We travel further to the southwest of South India: The province of Kerala is not only known for the mountains of the West Ghats but also for the idyllic lagoon landscapes of the backwaters and its beautiful beaches. But Kerala also presents itself as a cultural treasure trove, with magnificent palaces, temples and churches - and the oldest synagogue in India. We get to know the folk art of Kerala and see the classical temple dance Kathakali. We can admire the finest landscapes here - including the grandiose tea mountains near Munnar (a unique sight not only for photographers). At the height of Munnar (approx. 1500 m), one of the three most important types of tea, Assam tea, thrives first-class. With regular harvest and pruning, the camellia plant can reach heights of 1.2 - 1.5 m and can be up to 40 years old. Tea has been cultivated here since 1880 - now with an annual harvest of around 21,000 tons. The history of tea cultivation is very interestingly told in the Munnar Tea Museum. The spice gardens at Periyar offer a wide range of different types of spice - cardamom, the "queen of spices", is particularly important economically. We also find pepper, ginger, cloves, nutmeg and vanilla. Finally, we explore the infinitely wide world of the backwaters (for 1 day including overnight stay) by houseboat: Canals, lagoons and lakes shaded by palm trees form a merging landscape of water and rice fields (approx. 1900 square kilometers) in the hinterland of the Malabar coast. As a counterpoint we visit baroque churches (Kerala is an exceptional state in some - very high level of education, communist and to a considerable extent Catholic) and the painted temples of Kerala, such as Vaikom, whose sanctuary is decorated with the most magnificent frescoes on the outside.
Do you want to explore cities? - With pleasure! We visit the beautiful old Portuguese Fort Kochi, which also bears the manifold traces of the later Dutch colonial rulers (Mattancherry Palace). Where Vasca da Gama once went ashore, where a cenotaph in the Francis Church still reminds of him, a particularly beautiful old town spreads out with narrow alleys that lead down to the port with the Chinese fishing nets. Here we also find the oldest synagogue in India. But the ancient temple city of Madurai in Tamil Nadu also inspires us - especially with the huge Meenakshi temple, which was built between the 12th and 17th centuries. Here we experience the first encounter with the Dravidian temple architecture, huge gopurams (entrance towers), which are filled with hundreds to thousands of colorful figures of gods, with magnificent courtyards, wonderful frescoes on the walls and ceilings and great sculptures. The old French colonial town of Pondicherry / Puducherry with the very well-preserved old town of White Town presents itself completely different, European charm. A tour with the bicycle rickshaw takes us through the beautiful alleys and streets of the old town to the coast of the Indian Ocean.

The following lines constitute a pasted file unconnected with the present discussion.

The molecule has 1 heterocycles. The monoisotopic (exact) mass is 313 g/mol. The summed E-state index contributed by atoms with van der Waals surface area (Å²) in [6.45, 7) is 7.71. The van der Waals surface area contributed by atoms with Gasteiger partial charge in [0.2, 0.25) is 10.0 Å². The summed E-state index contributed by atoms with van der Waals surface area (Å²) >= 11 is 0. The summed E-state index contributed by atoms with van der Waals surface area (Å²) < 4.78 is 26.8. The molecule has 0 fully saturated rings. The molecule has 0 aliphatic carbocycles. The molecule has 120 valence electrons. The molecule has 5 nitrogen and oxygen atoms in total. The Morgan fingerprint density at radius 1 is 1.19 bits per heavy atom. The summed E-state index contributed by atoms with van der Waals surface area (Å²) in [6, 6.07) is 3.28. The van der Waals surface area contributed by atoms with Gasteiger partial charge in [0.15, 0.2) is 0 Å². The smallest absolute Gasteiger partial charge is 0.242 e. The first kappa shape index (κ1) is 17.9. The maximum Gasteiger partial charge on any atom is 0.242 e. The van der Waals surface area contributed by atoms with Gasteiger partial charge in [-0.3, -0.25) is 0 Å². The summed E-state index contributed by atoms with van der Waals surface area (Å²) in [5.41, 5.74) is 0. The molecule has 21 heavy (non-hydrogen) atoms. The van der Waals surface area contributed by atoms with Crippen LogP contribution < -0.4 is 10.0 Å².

The state of Tamil Nadu is the final highlight of the trip through the south: If color is necessary after so many varied shades of green, then we are in the right place with the temple cities of Tamil Nadu: great temple complexes like the temple city of Srirangam with the Sri Ranganathaswamy Temple (10th - 16th century) in Trichy inspires every visitor with 21 huge gate towers (gopurams) and artistically painted ceilings and walls. This is the main place of Vishnu worship in Tamil Nadu. The Brihadishvara Temple (built around 980) in Tanjore is dedicated to Shiva and is one of the most beautiful temples of the Chola dynasty. But also other temples like Gangaikondacholapuram or Chidambaram lead us into the vast world of the Hindu temples of Tamil Nadu. The palaces of the Chettiar or the rock temples of Mahabalipuram prove that that is not all: between the 7th and 9th centuries, during the reign of the Pallava kings, a grandiose temple district by the sea, which is now a UNESCO World Heritage Site - the oldest surviving structures in South India. Here was one of the most important ports of the Pallava kings, which contributed to the wealth of the rulers. Particularly impressive are the coastal temple, the 5 Rathas - temple experiments that were carved out of the natural rock, as well as the huge relief "Descent of the Ganga" from the 7th century - with 12 x 33 m one of the largest rock reliefs in the world.
Overall, a world full of nature, culture and spirituality that is worth immersing yourself in ...